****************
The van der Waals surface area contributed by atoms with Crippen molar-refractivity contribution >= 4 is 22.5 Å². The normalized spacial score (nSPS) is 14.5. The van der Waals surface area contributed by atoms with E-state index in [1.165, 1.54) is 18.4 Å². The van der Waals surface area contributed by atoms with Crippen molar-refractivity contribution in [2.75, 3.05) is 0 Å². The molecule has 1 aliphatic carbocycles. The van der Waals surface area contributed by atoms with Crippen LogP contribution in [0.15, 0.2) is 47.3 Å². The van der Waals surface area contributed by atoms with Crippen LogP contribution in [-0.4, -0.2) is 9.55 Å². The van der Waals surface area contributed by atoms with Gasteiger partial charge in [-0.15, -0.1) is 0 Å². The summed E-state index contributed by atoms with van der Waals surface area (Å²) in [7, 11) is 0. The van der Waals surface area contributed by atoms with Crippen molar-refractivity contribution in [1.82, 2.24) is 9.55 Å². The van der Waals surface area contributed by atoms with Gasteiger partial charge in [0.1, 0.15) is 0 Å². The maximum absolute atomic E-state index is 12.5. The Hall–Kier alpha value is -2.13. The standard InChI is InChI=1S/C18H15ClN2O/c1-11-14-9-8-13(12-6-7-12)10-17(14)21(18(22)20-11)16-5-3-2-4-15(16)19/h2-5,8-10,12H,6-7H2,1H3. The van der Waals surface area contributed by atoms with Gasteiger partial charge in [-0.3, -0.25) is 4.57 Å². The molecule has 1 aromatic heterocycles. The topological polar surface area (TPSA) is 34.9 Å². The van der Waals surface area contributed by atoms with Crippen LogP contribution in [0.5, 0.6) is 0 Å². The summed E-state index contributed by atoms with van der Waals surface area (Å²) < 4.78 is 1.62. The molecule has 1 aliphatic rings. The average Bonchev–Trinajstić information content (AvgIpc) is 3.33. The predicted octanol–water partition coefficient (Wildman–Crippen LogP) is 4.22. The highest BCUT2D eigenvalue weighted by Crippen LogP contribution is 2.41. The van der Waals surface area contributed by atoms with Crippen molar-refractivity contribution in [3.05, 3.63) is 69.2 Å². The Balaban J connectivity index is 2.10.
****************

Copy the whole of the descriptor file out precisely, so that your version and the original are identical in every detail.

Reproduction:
The van der Waals surface area contributed by atoms with Crippen molar-refractivity contribution >= 4 is 22.5 Å². The normalized spacial score (nSPS) is 14.5. The van der Waals surface area contributed by atoms with E-state index in [1.165, 1.54) is 18.4 Å². The van der Waals surface area contributed by atoms with Crippen molar-refractivity contribution in [2.75, 3.05) is 0 Å². The molecule has 1 aliphatic carbocycles. The van der Waals surface area contributed by atoms with Crippen LogP contribution in [0.15, 0.2) is 47.3 Å². The van der Waals surface area contributed by atoms with Crippen LogP contribution in [-0.4, -0.2) is 9.55 Å². The van der Waals surface area contributed by atoms with Gasteiger partial charge in [-0.15, -0.1) is 0 Å². The summed E-state index contributed by atoms with van der Waals surface area (Å²) in [7, 11) is 0. The van der Waals surface area contributed by atoms with Crippen molar-refractivity contribution in [1.82, 2.24) is 9.55 Å². The van der Waals surface area contributed by atoms with Gasteiger partial charge in [0.1, 0.15) is 0 Å². The maximum absolute atomic E-state index is 12.5. The Hall–Kier alpha value is -2.13. The standard InChI is InChI=1S/C18H15ClN2O/c1-11-14-9-8-13(12-6-7-12)10-17(14)21(18(22)20-11)16-5-3-2-4-15(16)19/h2-5,8-10,12H,6-7H2,1H3. The van der Waals surface area contributed by atoms with Gasteiger partial charge in [-0.3, -0.25) is 4.57 Å². The molecule has 1 aromatic heterocycles. The topological polar surface area (TPSA) is 34.9 Å². The van der Waals surface area contributed by atoms with Crippen LogP contribution in [0.5, 0.6) is 0 Å². The summed E-state index contributed by atoms with van der Waals surface area (Å²) < 4.78 is 1.62. The molecule has 1 aliphatic rings. The average Bonchev–Trinajstić information content (AvgIpc) is 3.33. The predicted octanol–water partition coefficient (Wildman–Crippen LogP) is 4.22. The highest BCUT2D eigenvalue weighted by Crippen LogP contribution is 2.41. The van der Waals surface area contributed by atoms with Crippen molar-refractivity contribution in [3.05, 3.63) is 69.2 Å². The Balaban J connectivity index is 2.10.